Ketcham flies in the number two position in the Vanguard Squadron, which means he flies the left wing of the leader, David Myers. Ketcham joined the squadron in 2013, but he didn’t fly his first aerobatics show until 2016. Aerobatics differs greatly from everyday flying, so it took Ketcham a little bit of time to learn the new style.
“It’s a totally different type of flying because we’re not looking out for other traffic, we’re not trying to navigate the airplane, and we’re not trying to check our airspeed. We’re not trying to do anything other than just maintain our position in reference to lead and whatever he does, whether it be a loop or barrel or whatever,” Ketcham said.
When learning to fly solo, Ketcham said multitasking is key to help with keeping track of various things like air speed and navigation, but everyday flying doesn’t generally require split second decisions like tight formation aerobatics does.
“When we’re doing the airshow, when we’re flying a really tight formation, like say six to 10 feet apart — or six to eight feet apart is typical on a good weather day — when we’re flying that close together, we’re pretty much only looking at the lead plane,” he said. “We’re not really looking at our instruments or anything inside the airplane. Whatever the lead does, we do and that’s pretty much all you can do, is focus only on that thing, because everything happens very fast.”
The two types of flying have varying levels of concentration and skill required, but Ketcham said he enjoys both equally. He likes cross-country flying, but the challenge of aerobatics also strikes his fancy.
“Learning how to do aerobatics is a fun challenge and then learning how to do aerobatics really close to another airplane is yet another level of challenge on top of that,” Ketcham said. “I would say it’s comparable to shooting a basket. There gets to be a lot of muscle memory, and it just takes a lot of practice and a lot of focus when you’re doing tight formation flying. There’s really no capacity, mental capacity to think about anything else, so for a short period of time all you can think about is this and only this.”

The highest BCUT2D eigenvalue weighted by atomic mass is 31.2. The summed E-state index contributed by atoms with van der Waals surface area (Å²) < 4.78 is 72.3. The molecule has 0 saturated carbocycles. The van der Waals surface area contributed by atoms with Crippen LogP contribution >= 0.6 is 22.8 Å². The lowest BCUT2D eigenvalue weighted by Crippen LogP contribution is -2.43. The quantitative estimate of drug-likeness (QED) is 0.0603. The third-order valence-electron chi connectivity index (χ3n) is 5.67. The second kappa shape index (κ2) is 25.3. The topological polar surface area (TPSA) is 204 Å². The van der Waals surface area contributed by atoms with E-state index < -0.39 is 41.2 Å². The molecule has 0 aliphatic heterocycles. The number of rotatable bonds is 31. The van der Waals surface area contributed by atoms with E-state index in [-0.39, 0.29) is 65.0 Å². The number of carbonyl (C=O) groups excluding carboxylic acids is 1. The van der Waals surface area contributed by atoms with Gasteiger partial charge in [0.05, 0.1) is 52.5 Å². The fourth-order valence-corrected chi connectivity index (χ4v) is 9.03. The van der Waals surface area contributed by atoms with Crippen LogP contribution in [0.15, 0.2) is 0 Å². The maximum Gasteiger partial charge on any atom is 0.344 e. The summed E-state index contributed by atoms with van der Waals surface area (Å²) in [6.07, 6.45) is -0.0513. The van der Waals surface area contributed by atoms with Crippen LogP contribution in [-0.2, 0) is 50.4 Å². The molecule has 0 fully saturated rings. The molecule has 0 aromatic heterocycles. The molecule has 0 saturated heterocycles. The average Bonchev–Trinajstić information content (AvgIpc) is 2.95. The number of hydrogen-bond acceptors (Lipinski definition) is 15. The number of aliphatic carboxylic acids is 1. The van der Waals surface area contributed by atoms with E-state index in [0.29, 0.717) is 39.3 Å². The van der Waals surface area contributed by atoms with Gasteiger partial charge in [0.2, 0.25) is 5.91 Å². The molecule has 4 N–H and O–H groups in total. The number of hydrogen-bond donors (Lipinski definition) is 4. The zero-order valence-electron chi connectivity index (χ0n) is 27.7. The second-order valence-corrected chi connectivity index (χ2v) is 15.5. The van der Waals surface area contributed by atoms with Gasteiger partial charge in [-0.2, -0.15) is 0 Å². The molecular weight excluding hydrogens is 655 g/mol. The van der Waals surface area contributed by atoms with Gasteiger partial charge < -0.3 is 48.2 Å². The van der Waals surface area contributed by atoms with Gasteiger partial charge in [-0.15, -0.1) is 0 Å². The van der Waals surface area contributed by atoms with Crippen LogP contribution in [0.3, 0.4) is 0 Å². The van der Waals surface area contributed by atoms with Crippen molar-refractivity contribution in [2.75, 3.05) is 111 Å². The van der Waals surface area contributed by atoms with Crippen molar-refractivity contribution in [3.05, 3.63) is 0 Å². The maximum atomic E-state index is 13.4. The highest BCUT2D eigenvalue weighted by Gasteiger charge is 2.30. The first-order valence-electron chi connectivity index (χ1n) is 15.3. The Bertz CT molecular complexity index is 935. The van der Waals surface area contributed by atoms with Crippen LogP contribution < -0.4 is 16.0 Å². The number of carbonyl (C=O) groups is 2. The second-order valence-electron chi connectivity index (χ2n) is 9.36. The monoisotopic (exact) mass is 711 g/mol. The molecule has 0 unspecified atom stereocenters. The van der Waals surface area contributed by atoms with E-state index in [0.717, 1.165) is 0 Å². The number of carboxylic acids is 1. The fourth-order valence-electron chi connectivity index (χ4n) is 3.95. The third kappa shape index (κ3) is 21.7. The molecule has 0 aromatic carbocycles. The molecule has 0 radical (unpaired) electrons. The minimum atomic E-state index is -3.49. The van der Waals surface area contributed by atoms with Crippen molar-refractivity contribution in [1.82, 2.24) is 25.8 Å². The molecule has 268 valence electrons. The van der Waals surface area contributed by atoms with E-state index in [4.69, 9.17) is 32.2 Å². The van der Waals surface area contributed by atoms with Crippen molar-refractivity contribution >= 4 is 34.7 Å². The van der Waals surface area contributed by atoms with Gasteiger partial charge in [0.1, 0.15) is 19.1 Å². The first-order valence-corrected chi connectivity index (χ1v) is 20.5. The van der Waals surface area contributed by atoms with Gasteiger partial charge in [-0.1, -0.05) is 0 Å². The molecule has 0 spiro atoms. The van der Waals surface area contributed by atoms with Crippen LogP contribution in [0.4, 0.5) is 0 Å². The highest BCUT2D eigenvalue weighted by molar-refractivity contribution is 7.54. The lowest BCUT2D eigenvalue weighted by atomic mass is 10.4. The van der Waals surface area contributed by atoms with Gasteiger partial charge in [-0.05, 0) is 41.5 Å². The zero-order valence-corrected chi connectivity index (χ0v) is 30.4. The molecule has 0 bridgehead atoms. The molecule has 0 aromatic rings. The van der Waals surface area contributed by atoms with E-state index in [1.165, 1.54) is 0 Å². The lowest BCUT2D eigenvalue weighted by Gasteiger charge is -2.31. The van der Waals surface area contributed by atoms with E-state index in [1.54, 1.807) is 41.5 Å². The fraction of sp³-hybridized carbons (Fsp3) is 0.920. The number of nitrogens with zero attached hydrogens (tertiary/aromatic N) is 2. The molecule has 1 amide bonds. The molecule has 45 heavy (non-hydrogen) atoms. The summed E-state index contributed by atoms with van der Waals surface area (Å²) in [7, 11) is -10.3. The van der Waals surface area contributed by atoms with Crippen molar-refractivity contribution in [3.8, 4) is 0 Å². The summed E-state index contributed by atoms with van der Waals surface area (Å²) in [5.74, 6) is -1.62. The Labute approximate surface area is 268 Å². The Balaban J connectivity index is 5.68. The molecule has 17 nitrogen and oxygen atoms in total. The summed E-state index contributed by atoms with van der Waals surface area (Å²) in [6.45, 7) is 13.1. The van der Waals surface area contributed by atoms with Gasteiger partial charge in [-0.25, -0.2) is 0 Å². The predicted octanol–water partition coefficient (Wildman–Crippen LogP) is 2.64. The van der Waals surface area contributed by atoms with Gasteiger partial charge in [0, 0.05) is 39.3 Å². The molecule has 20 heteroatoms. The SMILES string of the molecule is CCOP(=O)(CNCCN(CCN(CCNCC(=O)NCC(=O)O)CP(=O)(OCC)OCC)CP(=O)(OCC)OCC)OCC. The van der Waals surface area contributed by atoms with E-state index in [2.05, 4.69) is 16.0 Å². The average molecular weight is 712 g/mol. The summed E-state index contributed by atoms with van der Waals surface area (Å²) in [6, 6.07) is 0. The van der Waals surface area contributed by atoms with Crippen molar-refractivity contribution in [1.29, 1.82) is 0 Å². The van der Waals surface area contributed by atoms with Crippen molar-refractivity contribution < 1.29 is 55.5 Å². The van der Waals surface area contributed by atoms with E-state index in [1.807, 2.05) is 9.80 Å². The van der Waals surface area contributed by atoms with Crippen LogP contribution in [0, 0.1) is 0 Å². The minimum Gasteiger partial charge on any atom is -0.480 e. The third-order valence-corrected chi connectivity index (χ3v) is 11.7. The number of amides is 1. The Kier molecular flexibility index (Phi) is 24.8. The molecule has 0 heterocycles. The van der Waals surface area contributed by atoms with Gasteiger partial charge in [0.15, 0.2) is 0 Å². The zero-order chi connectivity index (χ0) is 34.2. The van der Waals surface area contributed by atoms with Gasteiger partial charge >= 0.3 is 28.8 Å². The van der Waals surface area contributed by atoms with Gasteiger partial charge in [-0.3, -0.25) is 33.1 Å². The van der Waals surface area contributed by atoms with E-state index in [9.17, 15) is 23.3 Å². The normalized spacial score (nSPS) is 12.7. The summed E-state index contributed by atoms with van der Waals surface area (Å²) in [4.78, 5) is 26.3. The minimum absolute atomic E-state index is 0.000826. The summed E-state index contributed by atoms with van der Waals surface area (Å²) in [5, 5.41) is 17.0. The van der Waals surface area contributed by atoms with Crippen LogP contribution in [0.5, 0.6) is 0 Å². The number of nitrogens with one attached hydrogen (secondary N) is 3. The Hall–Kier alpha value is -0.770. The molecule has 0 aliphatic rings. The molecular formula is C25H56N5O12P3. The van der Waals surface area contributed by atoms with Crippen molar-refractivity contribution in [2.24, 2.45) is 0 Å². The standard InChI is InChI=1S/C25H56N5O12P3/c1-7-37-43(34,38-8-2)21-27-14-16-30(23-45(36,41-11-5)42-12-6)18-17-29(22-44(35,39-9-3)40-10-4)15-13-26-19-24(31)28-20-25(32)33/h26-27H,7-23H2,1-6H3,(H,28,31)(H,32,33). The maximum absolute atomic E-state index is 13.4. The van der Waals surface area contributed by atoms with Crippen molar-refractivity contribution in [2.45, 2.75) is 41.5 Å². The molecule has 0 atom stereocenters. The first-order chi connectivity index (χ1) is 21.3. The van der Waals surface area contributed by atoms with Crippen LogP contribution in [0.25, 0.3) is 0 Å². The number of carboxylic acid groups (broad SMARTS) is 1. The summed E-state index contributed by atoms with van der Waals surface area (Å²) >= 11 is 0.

The Vanguard Squadron flies aerobatics shows all over the Midwest, and in addition to several upcoming shows in South Dakota and Minnesota, Ketcham and the rest of the squadron — Myers, Gary Middlebrooks and Joe Brewster — will be flying a show just down the road at the Iowa Falls Municipal Airport on Aug. 6 for Fly Iowa 2022.
Generally, Steve Thompson flies instead of Middlebrooks, but Thompson will be unable to attend the Iowa Falls event.
Ketcham has enjoyed more notable experiences throughout his time as a pilot than he can count, and he can’t remember a single time in his life when he wasn’t interested in flying or aviation as a whole. Even though he lives in South Dakota now, he still makes a point to fly out to Marshalltown about once a month to visit friends and family.
To learn more about the Vanguard Squadron, visit http://vanguardsquadron.com/.
Contact Susanna Meyer at 641-753-6611 or [email protected].